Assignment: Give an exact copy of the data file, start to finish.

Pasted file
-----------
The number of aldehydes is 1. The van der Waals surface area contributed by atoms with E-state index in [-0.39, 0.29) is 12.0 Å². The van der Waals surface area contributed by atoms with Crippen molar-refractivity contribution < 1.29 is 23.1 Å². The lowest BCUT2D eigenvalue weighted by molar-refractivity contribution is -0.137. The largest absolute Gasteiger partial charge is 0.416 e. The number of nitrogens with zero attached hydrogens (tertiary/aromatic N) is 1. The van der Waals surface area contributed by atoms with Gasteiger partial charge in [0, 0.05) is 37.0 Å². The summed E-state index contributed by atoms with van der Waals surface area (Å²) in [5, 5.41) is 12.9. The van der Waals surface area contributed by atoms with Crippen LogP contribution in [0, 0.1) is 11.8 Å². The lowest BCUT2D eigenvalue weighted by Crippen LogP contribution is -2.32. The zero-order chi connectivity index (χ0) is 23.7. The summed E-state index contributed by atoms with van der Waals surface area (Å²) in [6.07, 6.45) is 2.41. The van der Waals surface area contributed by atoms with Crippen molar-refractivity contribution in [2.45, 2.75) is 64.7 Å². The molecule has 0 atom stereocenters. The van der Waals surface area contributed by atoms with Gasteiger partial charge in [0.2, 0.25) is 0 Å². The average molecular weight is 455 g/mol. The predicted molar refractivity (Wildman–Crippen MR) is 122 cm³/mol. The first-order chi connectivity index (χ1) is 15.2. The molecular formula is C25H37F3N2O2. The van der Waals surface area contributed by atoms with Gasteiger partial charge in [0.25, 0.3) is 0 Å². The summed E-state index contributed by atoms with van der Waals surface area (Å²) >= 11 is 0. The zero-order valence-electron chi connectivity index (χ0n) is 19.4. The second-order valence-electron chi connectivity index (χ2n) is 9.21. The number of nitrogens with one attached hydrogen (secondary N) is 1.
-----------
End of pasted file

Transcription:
The number of aldehydes is 1. The van der Waals surface area contributed by atoms with E-state index in [-0.39, 0.29) is 12.0 Å². The van der Waals surface area contributed by atoms with Crippen molar-refractivity contribution < 1.29 is 23.1 Å². The lowest BCUT2D eigenvalue weighted by molar-refractivity contribution is -0.137. The largest absolute Gasteiger partial charge is 0.416 e. The number of nitrogens with zero attached hydrogens (tertiary/aromatic N) is 1. The van der Waals surface area contributed by atoms with Gasteiger partial charge in [0, 0.05) is 37.0 Å². The summed E-state index contributed by atoms with van der Waals surface area (Å²) in [5, 5.41) is 12.9. The van der Waals surface area contributed by atoms with Crippen LogP contribution in [0, 0.1) is 11.8 Å². The lowest BCUT2D eigenvalue weighted by Crippen LogP contribution is -2.32. The zero-order chi connectivity index (χ0) is 23.7. The summed E-state index contributed by atoms with van der Waals surface area (Å²) in [6.07, 6.45) is 2.41. The van der Waals surface area contributed by atoms with Crippen molar-refractivity contribution in [2.45, 2.75) is 64.7 Å². The molecule has 0 atom stereocenters. The van der Waals surface area contributed by atoms with Gasteiger partial charge in [0.2, 0.25) is 0 Å². The average molecular weight is 455 g/mol. The predicted molar refractivity (Wildman–Crippen MR) is 122 cm³/mol. The first-order chi connectivity index (χ1) is 15.2. The molecular formula is C25H37F3N2O2. The van der Waals surface area contributed by atoms with Gasteiger partial charge in [0.25, 0.3) is 0 Å². The summed E-state index contributed by atoms with van der Waals surface area (Å²) >= 11 is 0. The zero-order valence-electron chi connectivity index (χ0n) is 19.4. The second-order valence-electron chi connectivity index (χ2n) is 9.21. The number of nitrogens with one attached hydrogen (secondary N) is 1.